Cancer is not just a zodiac sign, but also considered as a disease condition which can make you struggle between life and death. Some might say that death is easier than facing a cancer because of the hardships this disease gives, making the victim suffer throughout the rest of his or her life. However, there can be hundreds and thousands of cancer survivors and people who took on life with cancer as it is, in the best way possible thanks to their strong will. Yet why I am highlighting the dark side of cancer is to make you think twice and be aware of the PREVENTIVE part-which can be practiced before this dreadful condition invades you or your loved ones.
There is a long list of different types of cancers, invading different parts of your body in a range of severities. in today’s Health Capsule we are going to shed light on Cervical Cancer-a type of cancer which conquers the cells in your cervix, multiplies and spreads to cells around too with further advancement. To know more on the etiology, risk factors, presentation and preventive measures on cervical cancer, we spoke to Dr Suranga Hettipathirana, consultant Gyaenocologist and Obstetrician, who has years of experience in diagnosing patients with cervical cancer with varying ferocities.
Cervix is the lowest part of your womb which connects it with the vagina. Cervical cancer occurs when cells in the cervix start multiplying in a haphazard manner thus distorting its own structure and function as well as those of surrounding structures such too, putting one’s life into danger.
“Cervical cancer is the second most common cause of cancer-related deaths globally (accounting for 80% of all deaths in developing countries). Around 1.4 million women suffer from this cancer with about 450,000 cases reported annually. In Sri Lanka the burden is more or less the same where 10% of all cancers are of the cervix. The good news is cervical cancer, when compared to other types of cancer has a slower progression so this pre-cancerous stage will provide time for early detection and prevention from further spreading. But the worst scenario is even if the preventive measures have been expanded up to a sound magnitude, Sri Lankan women still tend to forgo them, thus putting their lives at a greater risk” said Dr. Hettipathirana.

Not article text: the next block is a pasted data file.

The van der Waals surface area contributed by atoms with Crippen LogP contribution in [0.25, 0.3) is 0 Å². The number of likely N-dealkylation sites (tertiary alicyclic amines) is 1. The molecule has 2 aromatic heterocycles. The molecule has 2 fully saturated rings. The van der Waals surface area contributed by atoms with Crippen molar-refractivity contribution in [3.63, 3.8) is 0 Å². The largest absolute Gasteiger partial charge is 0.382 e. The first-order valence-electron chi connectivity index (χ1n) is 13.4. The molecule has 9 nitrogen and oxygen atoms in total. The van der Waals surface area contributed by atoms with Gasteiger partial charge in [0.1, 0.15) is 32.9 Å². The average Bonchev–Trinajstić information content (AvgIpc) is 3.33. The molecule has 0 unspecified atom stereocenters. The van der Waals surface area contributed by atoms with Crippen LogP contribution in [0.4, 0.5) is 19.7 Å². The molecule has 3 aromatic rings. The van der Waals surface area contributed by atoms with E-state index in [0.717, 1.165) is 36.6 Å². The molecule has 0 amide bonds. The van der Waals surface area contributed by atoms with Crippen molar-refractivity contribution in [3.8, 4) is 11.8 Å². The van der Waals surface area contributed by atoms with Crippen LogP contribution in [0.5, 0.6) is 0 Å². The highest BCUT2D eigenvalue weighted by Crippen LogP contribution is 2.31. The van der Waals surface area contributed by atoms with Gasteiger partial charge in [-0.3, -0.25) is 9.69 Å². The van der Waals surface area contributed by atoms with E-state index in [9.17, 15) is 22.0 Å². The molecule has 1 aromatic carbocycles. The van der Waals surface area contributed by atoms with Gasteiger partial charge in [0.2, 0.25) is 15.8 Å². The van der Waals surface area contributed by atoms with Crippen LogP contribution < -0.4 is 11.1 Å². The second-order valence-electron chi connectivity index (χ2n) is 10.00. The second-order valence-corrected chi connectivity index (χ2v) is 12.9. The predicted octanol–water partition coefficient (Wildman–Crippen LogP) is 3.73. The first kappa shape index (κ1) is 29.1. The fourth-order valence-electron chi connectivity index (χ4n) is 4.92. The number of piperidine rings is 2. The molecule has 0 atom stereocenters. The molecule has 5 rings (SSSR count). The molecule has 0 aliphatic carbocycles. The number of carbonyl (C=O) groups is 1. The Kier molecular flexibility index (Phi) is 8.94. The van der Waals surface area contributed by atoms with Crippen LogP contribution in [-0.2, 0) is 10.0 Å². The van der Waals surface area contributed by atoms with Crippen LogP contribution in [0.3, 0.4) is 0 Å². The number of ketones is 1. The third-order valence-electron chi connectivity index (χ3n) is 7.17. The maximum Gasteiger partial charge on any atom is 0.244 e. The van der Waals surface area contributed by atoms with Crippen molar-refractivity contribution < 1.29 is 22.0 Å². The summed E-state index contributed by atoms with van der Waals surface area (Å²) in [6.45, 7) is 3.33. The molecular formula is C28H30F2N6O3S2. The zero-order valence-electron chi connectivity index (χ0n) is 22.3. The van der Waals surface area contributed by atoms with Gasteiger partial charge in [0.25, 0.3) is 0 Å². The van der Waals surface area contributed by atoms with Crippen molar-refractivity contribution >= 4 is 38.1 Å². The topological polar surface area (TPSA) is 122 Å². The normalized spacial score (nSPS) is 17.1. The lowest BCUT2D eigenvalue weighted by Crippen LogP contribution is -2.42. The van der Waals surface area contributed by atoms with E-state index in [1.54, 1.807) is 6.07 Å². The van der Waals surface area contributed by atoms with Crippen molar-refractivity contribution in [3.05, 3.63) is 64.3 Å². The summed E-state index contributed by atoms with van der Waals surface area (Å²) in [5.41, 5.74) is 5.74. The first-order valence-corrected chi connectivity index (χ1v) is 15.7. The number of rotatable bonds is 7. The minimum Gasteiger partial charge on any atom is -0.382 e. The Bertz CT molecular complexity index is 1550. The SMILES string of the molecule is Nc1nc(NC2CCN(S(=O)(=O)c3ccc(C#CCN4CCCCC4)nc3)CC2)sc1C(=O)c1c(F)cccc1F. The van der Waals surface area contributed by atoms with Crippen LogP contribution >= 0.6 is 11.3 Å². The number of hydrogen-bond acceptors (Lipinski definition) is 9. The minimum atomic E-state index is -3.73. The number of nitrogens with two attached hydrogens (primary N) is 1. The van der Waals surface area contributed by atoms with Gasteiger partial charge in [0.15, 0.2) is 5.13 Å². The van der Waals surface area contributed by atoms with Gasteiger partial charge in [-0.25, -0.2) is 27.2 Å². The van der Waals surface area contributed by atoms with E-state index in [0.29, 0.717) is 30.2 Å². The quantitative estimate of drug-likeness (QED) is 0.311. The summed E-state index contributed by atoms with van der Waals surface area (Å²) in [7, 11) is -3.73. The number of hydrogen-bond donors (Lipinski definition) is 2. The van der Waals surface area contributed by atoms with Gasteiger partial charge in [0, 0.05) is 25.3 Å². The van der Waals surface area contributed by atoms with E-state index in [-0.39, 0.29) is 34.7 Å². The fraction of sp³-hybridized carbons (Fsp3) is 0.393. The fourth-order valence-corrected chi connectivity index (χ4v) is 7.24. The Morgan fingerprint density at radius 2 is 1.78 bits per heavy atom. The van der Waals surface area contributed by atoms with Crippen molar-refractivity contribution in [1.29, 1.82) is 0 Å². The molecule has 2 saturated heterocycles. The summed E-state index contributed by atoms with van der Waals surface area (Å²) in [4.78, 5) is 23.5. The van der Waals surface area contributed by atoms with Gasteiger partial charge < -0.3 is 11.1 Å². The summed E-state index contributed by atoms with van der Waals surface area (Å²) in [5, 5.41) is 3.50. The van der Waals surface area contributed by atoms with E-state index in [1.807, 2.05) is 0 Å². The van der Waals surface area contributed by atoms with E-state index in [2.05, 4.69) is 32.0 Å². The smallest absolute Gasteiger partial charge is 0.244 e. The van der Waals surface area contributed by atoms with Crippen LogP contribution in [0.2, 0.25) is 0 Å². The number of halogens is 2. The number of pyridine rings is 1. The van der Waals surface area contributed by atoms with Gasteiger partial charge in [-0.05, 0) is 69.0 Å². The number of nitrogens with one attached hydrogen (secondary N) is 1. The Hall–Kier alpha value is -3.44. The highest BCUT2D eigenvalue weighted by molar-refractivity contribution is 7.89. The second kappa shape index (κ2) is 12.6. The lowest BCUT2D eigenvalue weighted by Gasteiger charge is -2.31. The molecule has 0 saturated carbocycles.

HPV the main culprit
Almost all the abnormal changes in the cervical tissue begin following the exposure to Human Papilloma Virus (99%)- rather described as a group of viruses with more than 100 different types, but few causing cancer and the rest resulting in benign warts on the skin or genitalia. More than 70% of cervical cancer cases can be attributed to two types of the virus, HPV-16 and HPV-18, often referred to as high-risk (Human Papilloma Virus) HPV types. Majority of the women who have got infected by HPV virus do not necessarily develop cervical cancer because the HPV infection in most women does not last long and tends to resolve spontaneously within 2 years. However, a minority of women with non-resolving HPV infection is considered to be at a greater risk of developing cervical cell abnormalities and malignancy. Other risk factors for cervical cancer include,
- Early attainment of puberty (early menarche)
- Late menopause
- Multiple sexual partners
- Tobacco smoking
- HIV infection
- Suppression of the immune system
- Past or current Chlamydia infection
- Overweight and obesity
- Long-term use of oral contraceptives (The risk returns to normal when the contraceptive pills are discontinued)
- Having three or more full-term pregnancies
- Family history of cervical cancer
- Low socio-economic status